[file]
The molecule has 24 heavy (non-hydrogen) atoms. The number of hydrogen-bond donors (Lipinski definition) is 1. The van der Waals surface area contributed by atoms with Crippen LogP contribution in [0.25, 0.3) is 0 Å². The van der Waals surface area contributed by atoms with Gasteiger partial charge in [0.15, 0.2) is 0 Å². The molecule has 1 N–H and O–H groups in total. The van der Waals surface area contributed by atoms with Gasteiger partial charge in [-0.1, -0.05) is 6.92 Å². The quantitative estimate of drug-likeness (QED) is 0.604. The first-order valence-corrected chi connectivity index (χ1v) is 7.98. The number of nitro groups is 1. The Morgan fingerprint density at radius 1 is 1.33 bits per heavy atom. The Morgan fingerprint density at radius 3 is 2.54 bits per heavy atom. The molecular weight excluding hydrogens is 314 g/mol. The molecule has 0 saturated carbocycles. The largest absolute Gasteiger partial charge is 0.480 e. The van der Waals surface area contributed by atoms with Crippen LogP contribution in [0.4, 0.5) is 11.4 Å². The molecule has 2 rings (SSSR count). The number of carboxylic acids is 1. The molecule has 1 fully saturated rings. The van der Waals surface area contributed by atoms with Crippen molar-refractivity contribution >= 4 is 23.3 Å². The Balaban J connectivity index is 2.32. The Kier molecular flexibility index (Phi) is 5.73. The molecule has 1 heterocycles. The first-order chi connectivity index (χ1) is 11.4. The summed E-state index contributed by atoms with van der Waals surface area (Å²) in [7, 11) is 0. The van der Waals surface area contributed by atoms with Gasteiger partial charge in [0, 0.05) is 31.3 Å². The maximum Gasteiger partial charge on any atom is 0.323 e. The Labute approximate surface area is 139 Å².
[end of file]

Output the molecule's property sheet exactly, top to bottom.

The molecule has 24 heavy (non-hydrogen) atoms. The number of hydrogen-bond donors (Lipinski definition) is 1. The van der Waals surface area contributed by atoms with Crippen LogP contribution in [0.25, 0.3) is 0 Å². The van der Waals surface area contributed by atoms with Gasteiger partial charge in [0.15, 0.2) is 0 Å². The molecule has 1 N–H and O–H groups in total. The van der Waals surface area contributed by atoms with Gasteiger partial charge in [-0.1, -0.05) is 6.92 Å². The quantitative estimate of drug-likeness (QED) is 0.604. The first-order valence-corrected chi connectivity index (χ1v) is 7.98. The number of nitro groups is 1. The Morgan fingerprint density at radius 1 is 1.33 bits per heavy atom. The Morgan fingerprint density at radius 3 is 2.54 bits per heavy atom. The molecular weight excluding hydrogens is 314 g/mol. The molecule has 0 saturated carbocycles. The largest absolute Gasteiger partial charge is 0.480 e. The van der Waals surface area contributed by atoms with Crippen LogP contribution in [0.4, 0.5) is 11.4 Å². The molecule has 2 rings (SSSR count). The number of carboxylic acids is 1. The molecule has 1 fully saturated rings. The van der Waals surface area contributed by atoms with Crippen molar-refractivity contribution >= 4 is 23.3 Å². The Balaban J connectivity index is 2.32. The Kier molecular flexibility index (Phi) is 5.73. The molecule has 1 heterocycles. The first-order chi connectivity index (χ1) is 11.4. The summed E-state index contributed by atoms with van der Waals surface area (Å²) in [7, 11) is 0. The van der Waals surface area contributed by atoms with Gasteiger partial charge in [0, 0.05) is 31.3 Å². The maximum Gasteiger partial charge on any atom is 0.323 e. The Labute approximate surface area is 139 Å².